Magazine article New Statesman (1996)

When Painters Spread Heir Wings and Fly

Magazine article New Statesman (1996)

When Painters Spread Heir Wings and Fly

Article excerpt

In December last year, a copy of John James Audubon's Birds of America became the world's most expensive book when it sold for over [pounds sterling]7m, thus drawing brief attention to an art form that has never quite received the recognition it deserves.

[ILLUSTRATION OMITTED]

Yet as fine as Audubon's work is, (black-and-white images were painstakingly hand-coloured by the artist himself, using watercolours softened with chalk and pastel for the finest plumage), I find many of his images awkward and not altogether lifelike.

This is a heresy for lovers of bird illustration but, when I look at an Audubon plate, I do not need to be told that his subjects were dead when he painted them, (he used very fine shot, to minimise damage); I can see it in the odd attitudes of his burrowing owls, or the crazy posture of his American swan.

This is unfair, of course: most earlier-19th-century bird artists worked from dead specimens, or even skins, and some of Audubon's plates (the exquisite blue jays, the solitary vireo, the great American shrike) are among the most beautiful bird paintings ever made.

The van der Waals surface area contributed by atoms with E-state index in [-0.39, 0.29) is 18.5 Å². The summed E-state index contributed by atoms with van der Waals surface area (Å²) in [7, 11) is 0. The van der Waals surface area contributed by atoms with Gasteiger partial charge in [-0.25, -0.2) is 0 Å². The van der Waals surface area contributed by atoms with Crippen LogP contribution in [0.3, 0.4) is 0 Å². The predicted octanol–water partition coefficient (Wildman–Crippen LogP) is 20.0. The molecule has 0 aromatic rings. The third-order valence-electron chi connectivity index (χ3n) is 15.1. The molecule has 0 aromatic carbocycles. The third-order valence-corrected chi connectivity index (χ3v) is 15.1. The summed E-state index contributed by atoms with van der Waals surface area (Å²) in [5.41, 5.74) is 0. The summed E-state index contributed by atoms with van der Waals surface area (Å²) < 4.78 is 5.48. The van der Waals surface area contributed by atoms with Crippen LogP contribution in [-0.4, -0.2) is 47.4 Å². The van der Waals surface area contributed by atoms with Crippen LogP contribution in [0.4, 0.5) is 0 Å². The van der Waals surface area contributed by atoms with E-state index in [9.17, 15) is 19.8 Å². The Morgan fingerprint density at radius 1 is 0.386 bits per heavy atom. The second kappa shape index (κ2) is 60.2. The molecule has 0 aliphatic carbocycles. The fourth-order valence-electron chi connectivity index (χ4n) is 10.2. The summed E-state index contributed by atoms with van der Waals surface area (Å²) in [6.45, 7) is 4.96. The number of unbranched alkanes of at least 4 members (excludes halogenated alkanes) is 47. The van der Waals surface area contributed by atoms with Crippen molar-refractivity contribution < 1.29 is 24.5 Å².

Yet, there were others who created extraordinary images of avian life and, to my mind, one of the finest is Joseph Wolf, a German emigre who arrived in London in 1848 and set about revolutionising the art. As CE Jackson notes, in Bird Illustrators: Some Artists in Early Lithography, Wolf was "the first artist who made a successful full-time career of painting animals and birds, doing that and nothing else.

He achieved this because he knew and loved the birds as wild, living, free creatures. The earlier artists had gone to the museums and copied specimens ... Wolf went out into the countryside and looked at the birds in their natural habitats."

Crucially, this change of practice shifted the focus from the painter's decorative skills to the actuality of birds in their natural state. …

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